This section is from the book "Applications of Psychology to the Problems of Personal and Business Efficiency", by Warren Hilton. Also available from Amazon: Psychology and Achievement - Applied Psychology 12 Volume Set.
IT IS evident that if what we have been describing as the process of recall is true, then the commonly accepted idea that practice in memorizing makes memorizing easier. is false, and that there is no truth in the popular figure of speech that likens the memory to a muscle that grows stronger with use.
So far as the memory is concerned, however, practice may result in a more or less unconscious improvement in the methods of memorizing.
'By practice we come to unconsciously discover and employ new associative methods in our recording of facts, making them easier to recall, but we can certainly add nothing to the actual scope and power of retention.
Yet many books on memory-training have wide circulation whose authors, showing no conception of the processes involved, seek to develop the general ability to remember by incessant practice in memorizing particular facts, just as one would develop a muscle by exercise.
The following is quoted from a well-known work of this character:
"I am now treating a case of loss of memory in a person advanced in years, who did not know that his memory had failed most remarkably until I told him of it. He is making vigorous efforts to bring it back again, and with partial success. The method pursued is to spend two hours daily, one in the morning and one in the evening, in exercising this faculty. The patient is instructed to give the closest attention to all that he learns, so that it shall be impressed on his mind clearly. He is asked to recall every evening all the facts and experiences of the day, and again the next morning. Every name heard is written down and impressed on his mind clearly and an effort made to recall it at intervals. Ten names from among public men are ordered to be committed to memory every week. A verse of poetry is to be learned, also a verse from the Bible, daily. He is asked to remember the number of the page of any book where any interesting fact is recorded. These and other methods are slowly resuscitating a failing memory."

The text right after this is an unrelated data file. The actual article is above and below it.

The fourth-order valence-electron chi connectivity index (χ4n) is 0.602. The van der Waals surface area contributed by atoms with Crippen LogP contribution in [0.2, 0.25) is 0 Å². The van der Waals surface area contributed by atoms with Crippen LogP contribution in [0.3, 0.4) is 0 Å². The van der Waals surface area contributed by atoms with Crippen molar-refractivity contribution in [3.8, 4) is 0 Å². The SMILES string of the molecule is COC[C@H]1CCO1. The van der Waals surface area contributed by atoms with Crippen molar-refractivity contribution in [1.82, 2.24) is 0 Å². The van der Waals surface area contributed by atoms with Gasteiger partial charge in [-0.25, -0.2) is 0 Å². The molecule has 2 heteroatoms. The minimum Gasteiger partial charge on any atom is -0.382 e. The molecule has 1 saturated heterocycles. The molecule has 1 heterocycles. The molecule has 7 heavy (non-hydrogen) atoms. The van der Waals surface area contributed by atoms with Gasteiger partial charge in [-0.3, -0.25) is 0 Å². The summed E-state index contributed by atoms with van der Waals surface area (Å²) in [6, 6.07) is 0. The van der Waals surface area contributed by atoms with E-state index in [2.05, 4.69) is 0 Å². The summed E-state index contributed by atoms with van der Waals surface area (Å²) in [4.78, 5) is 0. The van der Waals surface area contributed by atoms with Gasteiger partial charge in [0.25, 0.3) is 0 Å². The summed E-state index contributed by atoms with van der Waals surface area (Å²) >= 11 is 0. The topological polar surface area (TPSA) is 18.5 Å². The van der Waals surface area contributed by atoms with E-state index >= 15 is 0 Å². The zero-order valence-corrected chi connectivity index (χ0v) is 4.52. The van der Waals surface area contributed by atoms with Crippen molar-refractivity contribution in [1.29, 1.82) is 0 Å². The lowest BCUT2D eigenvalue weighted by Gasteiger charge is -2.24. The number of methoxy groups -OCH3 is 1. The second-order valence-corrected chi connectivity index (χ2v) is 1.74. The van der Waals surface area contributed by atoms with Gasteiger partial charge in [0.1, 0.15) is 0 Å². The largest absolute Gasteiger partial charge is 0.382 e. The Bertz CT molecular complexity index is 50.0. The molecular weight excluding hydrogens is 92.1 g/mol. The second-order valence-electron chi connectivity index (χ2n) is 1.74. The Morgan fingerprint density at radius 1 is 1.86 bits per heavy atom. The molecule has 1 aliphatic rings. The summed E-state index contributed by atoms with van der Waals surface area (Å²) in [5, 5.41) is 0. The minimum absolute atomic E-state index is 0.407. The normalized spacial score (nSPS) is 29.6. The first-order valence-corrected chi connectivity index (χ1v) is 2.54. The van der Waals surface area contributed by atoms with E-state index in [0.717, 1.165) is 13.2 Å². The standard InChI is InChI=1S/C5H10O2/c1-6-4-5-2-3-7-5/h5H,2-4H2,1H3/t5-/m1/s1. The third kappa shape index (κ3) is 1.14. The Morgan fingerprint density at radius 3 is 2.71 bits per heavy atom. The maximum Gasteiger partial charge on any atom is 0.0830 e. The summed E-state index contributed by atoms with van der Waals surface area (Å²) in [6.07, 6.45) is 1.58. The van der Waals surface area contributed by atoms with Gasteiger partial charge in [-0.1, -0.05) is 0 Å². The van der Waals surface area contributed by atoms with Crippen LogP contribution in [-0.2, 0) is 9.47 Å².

As remarked by Professor James, "It is hard to believe that the memory of the poor old gentleman is a bit the better for all this torture except in respect to the particular facts thus wrought into it, the occurrences attended to and repeated on those days, the names of those politicians, those Bible verses, etc., etc."
The error in the book first quoted from lies in the fact that its author looks upon a failing memory as indicating a loss of retentivmess. The real cause is the loss of an intensity of interest. It is the failure to form sufficiently large groups and complexes of related ideas, emotions and muscular movements associated with the particular fact to be remembered. There is no reason to believe that the retention of sensory experiences is not at all times perfectly mechanical and mechanically perfect.
Interest is a mental yearning. It is the offspring of desire and the mother of memory.
It goes out spontaneously to anything that can add to the sum of one's knowledge about the thing desired.
A manufactured interest is counterfeit. When a thing is done because it has to be done, desire dies and "duty" is born. In proportion as a subject is associated with "duty," it is divorced from interest.
If you want to impress anything on another man's mind so that he will remember it, harness it up with the lure of a desire.
Diffused interest is the cause of all unprofitable forgetfulness. Do not allow your attention to grope vaguely among a number of things. Whatever you do, make a business of doing it with your whole soul. Turn the spotlight of your mind upon it, and you will not forget it.